Sarah Silverman Files Lawsuit, Accuses ChatGPT Creator of Illegally Using Her Book to Train AI
Instagram
Celebrity

The female comedian/actress is taking the creator of ChatGPT to court over allegation that her book was used to train the artificial intelligence without her consent.

AceShowbiz - Sarah Silverman launches a lawsuit against the creator of ChatGPT. The 52-year-old comic has alleged OpenAI and Meta, who own LLaMA, stole information from her 2010 book "The Bedwetter]" and has joined fellow authors Richard Kadrey and Christopher Golden in class-action copyright lawsuits against the firms.

Alleging the AI language models were trained on their books without the writers' permission, the suit claimed both hatGPT and LLaMA were likely fed the tomes from "shadow library" databases such as Library Genesis and Z-Library, which was branded "flagrantly illegal."

Documents obtained by The Daily Beast stated, "The books aggregated by these websites have also been available in bulk via torrent systems, these flagrantly illegal shadow libraries have long been of interest to the AI-training community."

Submissions attached to the OpenAI lawsuit showed ChatGPT can summarise the authors' books when asked, producing a "derivative" work of almost any copyrighted source. The lawsuit stated, "If a user prompts ChatGPT to summarise a copyrighted book, it will do so."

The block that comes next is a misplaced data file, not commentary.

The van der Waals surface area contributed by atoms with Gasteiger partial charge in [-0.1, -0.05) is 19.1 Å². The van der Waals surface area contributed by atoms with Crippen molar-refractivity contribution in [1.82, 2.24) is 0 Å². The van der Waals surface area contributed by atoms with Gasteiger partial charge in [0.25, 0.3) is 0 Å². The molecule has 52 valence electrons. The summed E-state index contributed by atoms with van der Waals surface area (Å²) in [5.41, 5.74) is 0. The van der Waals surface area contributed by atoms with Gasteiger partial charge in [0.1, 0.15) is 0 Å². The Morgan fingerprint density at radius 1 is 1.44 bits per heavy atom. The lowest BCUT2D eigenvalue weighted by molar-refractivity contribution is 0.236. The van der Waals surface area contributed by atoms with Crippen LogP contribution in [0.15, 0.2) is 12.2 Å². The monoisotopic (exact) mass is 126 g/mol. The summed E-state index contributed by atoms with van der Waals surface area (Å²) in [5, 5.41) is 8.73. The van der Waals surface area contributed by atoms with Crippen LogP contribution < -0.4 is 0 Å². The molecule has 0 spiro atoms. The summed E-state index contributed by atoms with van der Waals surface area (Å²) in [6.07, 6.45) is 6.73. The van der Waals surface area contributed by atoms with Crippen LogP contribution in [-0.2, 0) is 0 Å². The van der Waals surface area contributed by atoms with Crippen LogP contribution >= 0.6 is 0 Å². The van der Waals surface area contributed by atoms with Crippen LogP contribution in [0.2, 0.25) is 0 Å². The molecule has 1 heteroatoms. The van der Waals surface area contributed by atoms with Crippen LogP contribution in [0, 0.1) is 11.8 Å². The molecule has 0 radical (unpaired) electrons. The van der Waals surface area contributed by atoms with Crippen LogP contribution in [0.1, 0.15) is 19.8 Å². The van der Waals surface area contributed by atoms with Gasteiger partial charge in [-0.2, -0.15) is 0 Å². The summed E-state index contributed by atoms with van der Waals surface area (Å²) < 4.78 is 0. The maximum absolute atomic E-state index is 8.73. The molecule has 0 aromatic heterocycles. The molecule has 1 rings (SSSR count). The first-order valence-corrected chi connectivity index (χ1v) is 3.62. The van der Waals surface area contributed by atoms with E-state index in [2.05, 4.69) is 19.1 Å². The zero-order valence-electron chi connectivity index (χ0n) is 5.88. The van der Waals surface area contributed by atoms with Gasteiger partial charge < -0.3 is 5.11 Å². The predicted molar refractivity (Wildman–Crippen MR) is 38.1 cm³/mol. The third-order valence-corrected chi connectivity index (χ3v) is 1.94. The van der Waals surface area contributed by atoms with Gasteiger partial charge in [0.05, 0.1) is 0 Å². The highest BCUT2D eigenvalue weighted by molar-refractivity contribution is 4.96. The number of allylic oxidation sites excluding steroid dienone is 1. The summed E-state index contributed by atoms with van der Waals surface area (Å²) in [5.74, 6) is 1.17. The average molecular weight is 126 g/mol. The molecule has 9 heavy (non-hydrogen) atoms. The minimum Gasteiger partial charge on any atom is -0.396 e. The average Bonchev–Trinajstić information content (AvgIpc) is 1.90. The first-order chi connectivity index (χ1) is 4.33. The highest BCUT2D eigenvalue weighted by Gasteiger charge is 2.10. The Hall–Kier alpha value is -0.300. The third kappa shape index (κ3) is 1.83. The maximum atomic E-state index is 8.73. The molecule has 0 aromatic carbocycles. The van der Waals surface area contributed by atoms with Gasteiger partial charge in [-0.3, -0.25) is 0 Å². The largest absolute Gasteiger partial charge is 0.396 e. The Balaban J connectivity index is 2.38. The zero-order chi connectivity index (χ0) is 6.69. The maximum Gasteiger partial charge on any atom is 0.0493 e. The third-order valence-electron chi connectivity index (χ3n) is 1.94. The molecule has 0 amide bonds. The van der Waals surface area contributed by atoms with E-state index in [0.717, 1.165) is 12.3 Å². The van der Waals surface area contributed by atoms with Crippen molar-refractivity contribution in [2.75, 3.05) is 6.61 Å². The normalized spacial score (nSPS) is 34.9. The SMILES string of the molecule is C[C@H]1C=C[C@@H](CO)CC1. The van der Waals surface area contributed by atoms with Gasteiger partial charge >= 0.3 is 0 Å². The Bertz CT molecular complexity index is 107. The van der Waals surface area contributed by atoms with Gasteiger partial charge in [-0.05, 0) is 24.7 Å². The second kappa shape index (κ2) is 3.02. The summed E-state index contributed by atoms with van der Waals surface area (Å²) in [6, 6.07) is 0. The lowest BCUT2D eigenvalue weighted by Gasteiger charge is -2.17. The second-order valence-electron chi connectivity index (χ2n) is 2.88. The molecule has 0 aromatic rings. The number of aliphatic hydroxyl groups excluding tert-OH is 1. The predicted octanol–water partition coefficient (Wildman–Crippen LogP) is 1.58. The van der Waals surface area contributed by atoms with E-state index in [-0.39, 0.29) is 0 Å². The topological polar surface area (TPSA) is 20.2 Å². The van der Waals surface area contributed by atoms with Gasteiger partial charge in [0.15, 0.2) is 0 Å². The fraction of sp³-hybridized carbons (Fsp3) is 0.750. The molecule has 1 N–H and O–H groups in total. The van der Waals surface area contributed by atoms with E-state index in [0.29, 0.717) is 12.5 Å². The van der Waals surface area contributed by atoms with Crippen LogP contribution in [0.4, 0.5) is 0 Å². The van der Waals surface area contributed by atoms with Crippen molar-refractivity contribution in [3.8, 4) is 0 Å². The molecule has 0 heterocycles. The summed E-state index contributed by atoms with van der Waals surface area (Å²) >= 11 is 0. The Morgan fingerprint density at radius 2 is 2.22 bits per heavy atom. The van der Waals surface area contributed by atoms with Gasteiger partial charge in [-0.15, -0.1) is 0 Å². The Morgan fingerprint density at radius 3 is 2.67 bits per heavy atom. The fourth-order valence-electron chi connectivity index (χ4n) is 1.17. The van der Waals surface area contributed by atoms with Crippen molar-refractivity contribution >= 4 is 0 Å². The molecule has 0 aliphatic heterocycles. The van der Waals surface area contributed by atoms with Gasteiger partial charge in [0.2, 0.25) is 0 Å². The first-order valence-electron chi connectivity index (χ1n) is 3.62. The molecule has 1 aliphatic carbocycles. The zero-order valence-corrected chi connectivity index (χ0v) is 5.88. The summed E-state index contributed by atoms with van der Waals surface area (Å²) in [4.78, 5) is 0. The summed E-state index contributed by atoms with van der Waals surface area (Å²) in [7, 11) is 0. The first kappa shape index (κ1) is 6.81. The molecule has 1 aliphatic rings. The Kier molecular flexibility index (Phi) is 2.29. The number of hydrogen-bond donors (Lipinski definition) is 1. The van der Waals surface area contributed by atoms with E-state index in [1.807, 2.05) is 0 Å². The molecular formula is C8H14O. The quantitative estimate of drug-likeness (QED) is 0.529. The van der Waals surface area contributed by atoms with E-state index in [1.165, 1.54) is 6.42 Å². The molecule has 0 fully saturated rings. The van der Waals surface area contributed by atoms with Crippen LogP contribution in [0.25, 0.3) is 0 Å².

Both suits even suggested the very existence of the AI models are illegal under the Copyright Act because they need to be fed with potentially copyrighted information to work as anticipated.

The OpenAI suit questioned "whether ChatGPT itself is an infringing derivative work based on Plaintiffs' copyrighted books" while the Meta paperwork alleged the LLaMA models are "themselves infringing derivative works," since they "cannot function without the expressive information extracted from the Plaintiffs' Infringed Works."

The class action suits currently only include the three plaintiffs but allege there are "at least thousands of members in the Class" around the US whose copyrights are potentially being violated.

The two lawsuits each contain six counts of copyright violations, negligence, unjust enrichment and unfair competition. The authors are seeking statutory damages and restitution of profits.

You can share this post!

You might also like
Related Posts